Towards standalone (package/project/etc.) management app

Hi all!

I have been thinking, building, and experimenting standalone manager app implemented in pure Julia (well there are about 50 loc of C in PackageCompiler) in the past few months which is the IonCLI. I’d like to share my findings and start a discussion on the standalone package manager built in Julia and for Julia. And maybe draw some attention from Pkg team as well! (@StefanKarpinski) Since it won’t be possible without some more changes on Pkg side in the future and this demo is not stable enough to use for production at all.

A glance at what I have implemented as a demo

it’s a standalone application built with PackageCompiler, so you don’t need to install julia to use it


By standalone package manager, I mean a package manager does not depend on the Julia compiler one uses or will use. It is an application built by PackageCompiler and can be download and use without installing a Julia compiler.


In other programming languages, this usually refers to things like rust’s cargo, nodejs’s npm.


Although the experience of Pkg in REPL is almost perfect, there are still quite a few advantages of having such manager apps:

Not a Stdlib - more features & fast evolve

I guess, as we all agree, code in stdlibs are half dead.

Since it is a standalone application, it won’t and can’t be a stdlib (or we have to ship it with a complete Julia compiler), this means we can use whatever already exists in the package ecosystem and just depend on them. This means you can support project creation via PkgTemplates, colorful and fast CLIs via Comonicon, and implement a lot other features in a package instead commit them into a centralized stdlib. And increase the functionality without worrying about increasing the dependencies of Julia binary.

Upgrade & Manage Julia Compiler Binaries Seamlessly

I believe lots of people have experienced this: when a new Julia compiler version comes out, you will need to uninstall the previous version manually to do the upgrade, or you will have two or multiple versions of Julia even you don’t need them. And if you are someone like me living on Julia’s master branch, switching/updating julia versions can be quite often.

Moreover, one has to dig into the .julia/env folder to copy the old environment to the new environment. And because of firewalls, one may need to download the binary via proxies, from a mirror, etc. This might be fine for power users of Julia, since we know a lot of details of how things work, but it is cumbersome for most people, which is why there have been efforts like, jill, etc.

This feature would be hard to implement within Pkg since Pkg is shipped with the Julia compiler. It can be hard to delete and modify yourself. But it is very simple to implement using Julia as a standalone application.

Beautiful CLI and GUI

As a standalone application, we can easily provide a nice CLI and GUI - this would make the ecosystem more accessible to all levels of users. I don’t have a demo for GUIs (but hopefully some point in the future)

Ideally, like rust’s cargo, it can be a small binary that does not depend on the compiler at all, but I find the size of the current build is only about 70~90MB, which is still acceptable I believe.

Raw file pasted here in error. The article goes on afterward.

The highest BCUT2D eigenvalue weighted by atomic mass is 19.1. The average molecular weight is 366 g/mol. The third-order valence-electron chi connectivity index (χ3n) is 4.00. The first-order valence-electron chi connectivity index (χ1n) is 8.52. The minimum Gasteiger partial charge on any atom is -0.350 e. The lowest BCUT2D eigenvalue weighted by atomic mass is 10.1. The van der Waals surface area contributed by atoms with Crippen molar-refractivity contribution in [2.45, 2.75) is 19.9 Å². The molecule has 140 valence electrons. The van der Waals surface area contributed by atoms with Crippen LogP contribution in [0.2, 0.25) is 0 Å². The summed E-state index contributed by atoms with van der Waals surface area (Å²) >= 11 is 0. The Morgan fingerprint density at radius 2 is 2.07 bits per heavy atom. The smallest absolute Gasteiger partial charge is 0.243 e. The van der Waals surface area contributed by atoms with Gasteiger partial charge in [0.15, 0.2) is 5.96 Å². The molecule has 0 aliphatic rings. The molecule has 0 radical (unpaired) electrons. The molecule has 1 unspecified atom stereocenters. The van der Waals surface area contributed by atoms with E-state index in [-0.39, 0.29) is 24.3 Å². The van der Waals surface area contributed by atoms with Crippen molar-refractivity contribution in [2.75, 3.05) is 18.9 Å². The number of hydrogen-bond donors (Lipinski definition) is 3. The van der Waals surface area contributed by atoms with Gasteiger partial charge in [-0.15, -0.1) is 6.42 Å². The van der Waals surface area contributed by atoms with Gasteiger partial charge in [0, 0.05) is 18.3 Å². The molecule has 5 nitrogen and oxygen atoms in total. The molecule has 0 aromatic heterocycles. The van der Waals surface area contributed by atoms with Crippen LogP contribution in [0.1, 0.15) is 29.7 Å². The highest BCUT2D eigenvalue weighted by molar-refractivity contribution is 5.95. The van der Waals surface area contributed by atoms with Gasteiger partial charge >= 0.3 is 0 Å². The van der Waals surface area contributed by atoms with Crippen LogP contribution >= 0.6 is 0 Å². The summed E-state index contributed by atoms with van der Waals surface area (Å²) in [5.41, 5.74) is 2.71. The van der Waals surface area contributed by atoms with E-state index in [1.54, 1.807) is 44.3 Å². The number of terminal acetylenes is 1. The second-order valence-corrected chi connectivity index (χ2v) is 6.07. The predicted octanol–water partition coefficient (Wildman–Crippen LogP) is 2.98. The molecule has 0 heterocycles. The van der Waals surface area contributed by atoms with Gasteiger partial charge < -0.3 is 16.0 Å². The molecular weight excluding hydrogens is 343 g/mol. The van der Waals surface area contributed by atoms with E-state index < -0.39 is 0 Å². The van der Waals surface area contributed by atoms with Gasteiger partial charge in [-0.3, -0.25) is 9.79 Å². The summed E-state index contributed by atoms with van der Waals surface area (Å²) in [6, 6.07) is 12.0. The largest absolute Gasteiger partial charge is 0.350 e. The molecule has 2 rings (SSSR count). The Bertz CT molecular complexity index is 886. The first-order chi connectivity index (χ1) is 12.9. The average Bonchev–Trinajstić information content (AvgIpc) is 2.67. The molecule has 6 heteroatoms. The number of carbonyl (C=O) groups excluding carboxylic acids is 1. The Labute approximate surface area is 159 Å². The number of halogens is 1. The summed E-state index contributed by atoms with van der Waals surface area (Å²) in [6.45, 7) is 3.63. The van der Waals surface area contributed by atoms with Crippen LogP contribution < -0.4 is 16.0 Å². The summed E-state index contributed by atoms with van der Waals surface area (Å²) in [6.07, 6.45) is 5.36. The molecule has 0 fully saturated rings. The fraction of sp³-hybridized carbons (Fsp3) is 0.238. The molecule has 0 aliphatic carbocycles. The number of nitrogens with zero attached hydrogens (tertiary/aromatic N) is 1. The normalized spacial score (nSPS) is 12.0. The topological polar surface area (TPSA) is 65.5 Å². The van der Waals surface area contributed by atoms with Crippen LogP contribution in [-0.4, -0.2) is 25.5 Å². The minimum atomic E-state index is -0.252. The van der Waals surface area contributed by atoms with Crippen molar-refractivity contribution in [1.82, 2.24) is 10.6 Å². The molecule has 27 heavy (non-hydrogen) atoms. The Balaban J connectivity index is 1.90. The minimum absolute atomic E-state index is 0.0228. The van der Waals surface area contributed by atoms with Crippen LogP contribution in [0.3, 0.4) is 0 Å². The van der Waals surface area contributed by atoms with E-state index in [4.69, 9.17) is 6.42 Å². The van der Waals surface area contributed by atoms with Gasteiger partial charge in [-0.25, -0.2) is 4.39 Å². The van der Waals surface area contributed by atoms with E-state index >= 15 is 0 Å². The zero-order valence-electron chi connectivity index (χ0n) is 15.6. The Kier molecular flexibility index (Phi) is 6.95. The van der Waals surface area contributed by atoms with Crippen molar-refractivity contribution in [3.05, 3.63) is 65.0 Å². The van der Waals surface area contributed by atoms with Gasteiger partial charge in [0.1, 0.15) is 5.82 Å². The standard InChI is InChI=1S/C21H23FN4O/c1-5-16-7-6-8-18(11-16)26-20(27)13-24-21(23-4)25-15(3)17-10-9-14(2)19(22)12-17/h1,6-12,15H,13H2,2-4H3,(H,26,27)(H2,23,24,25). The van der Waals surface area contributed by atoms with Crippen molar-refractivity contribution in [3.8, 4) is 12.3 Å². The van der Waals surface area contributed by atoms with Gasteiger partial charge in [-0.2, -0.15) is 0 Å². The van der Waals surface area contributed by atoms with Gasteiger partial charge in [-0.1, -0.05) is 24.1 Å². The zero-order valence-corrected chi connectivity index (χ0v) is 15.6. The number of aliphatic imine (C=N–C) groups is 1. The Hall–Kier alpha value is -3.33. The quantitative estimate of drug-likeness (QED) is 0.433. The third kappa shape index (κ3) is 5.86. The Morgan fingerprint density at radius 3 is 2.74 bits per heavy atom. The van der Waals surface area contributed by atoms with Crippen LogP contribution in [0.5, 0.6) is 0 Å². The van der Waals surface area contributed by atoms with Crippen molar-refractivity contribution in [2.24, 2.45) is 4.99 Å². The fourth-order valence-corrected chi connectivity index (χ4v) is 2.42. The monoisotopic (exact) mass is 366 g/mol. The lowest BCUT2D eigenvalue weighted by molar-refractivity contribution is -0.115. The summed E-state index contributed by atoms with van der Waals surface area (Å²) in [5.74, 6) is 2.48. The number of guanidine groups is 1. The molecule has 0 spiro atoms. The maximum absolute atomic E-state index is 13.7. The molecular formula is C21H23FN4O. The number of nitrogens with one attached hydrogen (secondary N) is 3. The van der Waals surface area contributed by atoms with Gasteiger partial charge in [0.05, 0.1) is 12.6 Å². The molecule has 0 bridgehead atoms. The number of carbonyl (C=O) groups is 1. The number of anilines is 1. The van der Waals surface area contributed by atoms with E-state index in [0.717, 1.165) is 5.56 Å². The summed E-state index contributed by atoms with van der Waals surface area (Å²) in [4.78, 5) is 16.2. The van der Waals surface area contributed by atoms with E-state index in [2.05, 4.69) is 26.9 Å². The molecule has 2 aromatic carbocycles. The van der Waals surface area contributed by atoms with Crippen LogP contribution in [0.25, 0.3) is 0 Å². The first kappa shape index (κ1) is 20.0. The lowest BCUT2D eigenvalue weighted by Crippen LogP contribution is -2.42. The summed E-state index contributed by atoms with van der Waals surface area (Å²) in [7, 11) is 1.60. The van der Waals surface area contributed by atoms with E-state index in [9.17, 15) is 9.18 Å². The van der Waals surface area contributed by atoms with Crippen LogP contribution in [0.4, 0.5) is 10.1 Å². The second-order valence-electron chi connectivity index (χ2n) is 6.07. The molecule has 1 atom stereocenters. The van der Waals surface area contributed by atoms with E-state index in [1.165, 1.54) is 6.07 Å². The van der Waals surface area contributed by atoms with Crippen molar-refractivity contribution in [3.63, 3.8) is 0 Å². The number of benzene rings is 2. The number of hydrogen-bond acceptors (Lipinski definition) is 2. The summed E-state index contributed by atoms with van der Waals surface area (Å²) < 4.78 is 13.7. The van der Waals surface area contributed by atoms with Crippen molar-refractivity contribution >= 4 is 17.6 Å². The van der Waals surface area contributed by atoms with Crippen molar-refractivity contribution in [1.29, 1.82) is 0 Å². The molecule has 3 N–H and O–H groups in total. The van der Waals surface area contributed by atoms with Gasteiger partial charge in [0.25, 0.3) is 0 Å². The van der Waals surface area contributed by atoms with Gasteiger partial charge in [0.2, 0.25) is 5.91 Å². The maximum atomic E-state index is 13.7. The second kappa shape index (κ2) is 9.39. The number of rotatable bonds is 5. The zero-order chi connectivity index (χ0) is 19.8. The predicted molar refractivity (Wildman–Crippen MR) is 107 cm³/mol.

Closely optimized workflow for CLI/GUI based programming

Julia has an excellent REPL experience already, but due to various reasons (largely about latencies, but also because of the lack of tooling), I have to say the experience of CLIs was not great. But I think with the progress of various packages, now it’s time to make this great and smooth.

As I demonstrate above, with a CLI one can simplify the workflow in the terminal a lot, without opening REPL at all, given in a lot of cases, one just wants to do very simple things, like manage packages, or create a package, or search a package, etc. It’s more convenient to have an entry for this type of task directly from the terminal or potentially a GUI.

Moreover, as a lot of programmers with other programming language experience using CLIs, I think this workflow would much more familiar to a larger population of programmers (since CLIs are what people have been using since the born of Unix), I believe this would help in closing the gap for beginners.

The ability to manage other Binaries with BB and JLLs

As @vchuravy pointed out on Twitter, we can actually manage other binaries like git, fpmpeg via JLLs directly, so this could potentially be something more powerful and a replacement of things like brew with better cross compilation ability through BinaryBuilder.

Looking Forward

I think 1 year ago, it’s not imaginable to have such a CLI application implemented in pure Julia. But as the compiler keeps progressing (and hopefully someday when the static compilation pipeline becomes mature, so we can have much smaller size of binary) I think the community can already think about this and target this.


I cannot comment on the technical advantages of this approach, but I’ll share my limited experience with standalone package manager.
But first, a question: is IonCLI a proposal for replacing the package manager or an additional tool that packs additional functionality but still depends on the package manager?

When I decided to switch away from Matlab, not being a CS person, not being used to cli and working on Windows, I wanted to choose between Python and Julia. One of the reasons I chose Julia was the package manager built into the REPL, the ease of installing packages and activating environments.

I gave Python a try and went mad with pip being incompatible with whatever packages and all sorts of errors I couldn’t understand. This gets worse as different distributions have a slightly different workflow: conda, standalone install, pycharm. I found myself constantly switching between windows during installation of packages and creating environments, trying to understand which console to use or check for errors.

As a basic user I find it much more convenient to have this functionality available in the language itself, one key press away, than to switch to another window and do the same thing and worry about compatibility and all the usability quirks. I think the powerful REPL with built in package manager is one of the strong points of Julia.